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Bernanke bounce or an Obama tumble? That was the question on the minds of traders about markets Wednesday, another day in which Fed Chairman Ben Bernanke testifies before a Congressional committee and after President Obama's Tuesday night speech on the state of the nation.
"We have enough bad news out there. We need the positives," says one market pro about Obama's speech to Congress Tuesday night.
As President Barack Obama prepares to outline his agenda to the nation on Tuesday, political and market insiders discuss what he is likely to say.
Barreling ahead on a mammoth agenda, President Barack Obama is ready to offer a detailed sketch of the first year of his presidency, casting the nation's bleeding economy as a tangle of tough, neglected problems.
Former President Bill Clinton discusses what the government should do to help Americans follow standards of energy efficiency, his views on the economy and more with CNBC's Becky Quick. Following is the full transcript:
The markets may be looking for more from Fed Chairman Ben Bernanke than he will be able to deliver.
Keep track of what Obama has been doing since taking office:
Find out more about one of the most important figures in today's economic environment.
Don't miss the chance to ask questions and get answers directly from FDIC Chairman Sheila Bair.
President Obama's much-anticipated plan to deal with the U.S. housing crisis aims to help as many as 9 million families avoid foreclosure on their homes.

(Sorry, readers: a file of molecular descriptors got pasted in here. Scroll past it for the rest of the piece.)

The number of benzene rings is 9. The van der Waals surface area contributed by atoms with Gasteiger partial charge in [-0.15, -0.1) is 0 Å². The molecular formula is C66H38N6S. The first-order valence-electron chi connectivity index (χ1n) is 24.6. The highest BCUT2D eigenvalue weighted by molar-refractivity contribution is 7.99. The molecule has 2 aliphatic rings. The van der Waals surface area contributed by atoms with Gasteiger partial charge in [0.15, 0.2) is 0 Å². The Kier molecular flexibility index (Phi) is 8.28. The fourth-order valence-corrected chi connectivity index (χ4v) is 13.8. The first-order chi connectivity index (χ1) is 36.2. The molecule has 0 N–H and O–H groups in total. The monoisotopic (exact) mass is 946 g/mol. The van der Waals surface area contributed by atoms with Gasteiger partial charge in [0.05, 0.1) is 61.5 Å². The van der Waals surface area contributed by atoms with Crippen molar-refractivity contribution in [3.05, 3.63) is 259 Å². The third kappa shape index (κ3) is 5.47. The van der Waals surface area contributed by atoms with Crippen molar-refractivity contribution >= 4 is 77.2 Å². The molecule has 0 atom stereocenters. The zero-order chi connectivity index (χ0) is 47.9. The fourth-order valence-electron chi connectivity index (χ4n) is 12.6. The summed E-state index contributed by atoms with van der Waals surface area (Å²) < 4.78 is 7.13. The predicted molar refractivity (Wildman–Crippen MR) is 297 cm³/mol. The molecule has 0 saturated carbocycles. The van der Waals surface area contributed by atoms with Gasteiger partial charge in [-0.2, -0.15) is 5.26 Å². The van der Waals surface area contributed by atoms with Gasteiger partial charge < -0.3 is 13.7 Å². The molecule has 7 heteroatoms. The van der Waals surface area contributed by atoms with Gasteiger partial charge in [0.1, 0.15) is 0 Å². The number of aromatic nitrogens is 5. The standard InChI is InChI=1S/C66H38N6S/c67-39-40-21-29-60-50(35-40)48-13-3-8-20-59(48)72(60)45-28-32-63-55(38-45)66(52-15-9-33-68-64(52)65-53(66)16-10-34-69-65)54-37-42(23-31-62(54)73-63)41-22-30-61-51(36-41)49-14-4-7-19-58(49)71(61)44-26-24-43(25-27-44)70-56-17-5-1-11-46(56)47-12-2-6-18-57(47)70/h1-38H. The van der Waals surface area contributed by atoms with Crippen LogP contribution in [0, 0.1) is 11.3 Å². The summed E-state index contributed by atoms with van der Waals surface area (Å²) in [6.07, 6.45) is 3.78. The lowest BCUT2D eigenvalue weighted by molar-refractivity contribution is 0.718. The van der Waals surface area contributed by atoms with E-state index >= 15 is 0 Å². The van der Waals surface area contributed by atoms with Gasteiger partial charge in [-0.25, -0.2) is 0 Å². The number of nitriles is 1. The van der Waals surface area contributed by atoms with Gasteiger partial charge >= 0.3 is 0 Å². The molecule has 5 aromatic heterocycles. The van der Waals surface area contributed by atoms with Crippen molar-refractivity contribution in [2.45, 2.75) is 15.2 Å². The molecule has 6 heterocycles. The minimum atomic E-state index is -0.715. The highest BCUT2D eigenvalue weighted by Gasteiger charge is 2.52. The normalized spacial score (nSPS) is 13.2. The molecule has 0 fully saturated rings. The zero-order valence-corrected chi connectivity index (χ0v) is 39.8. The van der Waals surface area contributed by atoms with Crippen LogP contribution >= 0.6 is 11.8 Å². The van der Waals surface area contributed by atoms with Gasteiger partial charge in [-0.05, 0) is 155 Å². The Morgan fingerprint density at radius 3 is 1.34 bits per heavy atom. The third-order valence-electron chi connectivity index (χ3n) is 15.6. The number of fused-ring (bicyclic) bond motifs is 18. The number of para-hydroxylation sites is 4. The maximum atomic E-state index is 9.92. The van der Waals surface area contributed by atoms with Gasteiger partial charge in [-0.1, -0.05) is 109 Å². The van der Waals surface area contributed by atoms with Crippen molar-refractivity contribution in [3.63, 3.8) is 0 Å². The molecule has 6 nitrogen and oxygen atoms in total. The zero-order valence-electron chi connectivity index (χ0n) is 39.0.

The Obama administration went into a full-court press Thursday in an attempt to sell its $275 billion plan for stemming the wave of foreclosures sweeping across the country.
Stocks could see a volatile Thursday after Wednesday's relative calm with traders anxious to see if the market will pierce its lows.
President Obama's much-anticipated plan to deal with the U.S. housing crisis aims to help as many as 9 million families avoid foreclosure on their homes, one of the root causes of the global financial meltdown.
The Obama Administration's plan to stem foreclosures and the Fed's latest view on the economy are two powerful catalysts for markets Wednesday.
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A provision buried deep inside the $787 billion economic stimulus bill would impose restrictions on executive bonuses at financial institutions that are much tougher than those proposed 10 days ago by the Treasury Department, the New York Times reports.
Stocks are locked in a trading range that could be put to the test in the week ahead.
The U.S. House of Representatives had passed the economic stimulus package. Now the measure goes to the Senate for a vote.
The U.S. Congress was expected to pass a $789 billion economic stimulus package aimed at unleashing large spending and tax cuts to help yank the economy out of a 14-month recession.
Judd Gregg, the Republican senator who suddenly withdrew himself as a nominee for Commerce Secretary, "feels very strongly" that President Obama is on the right economic track.
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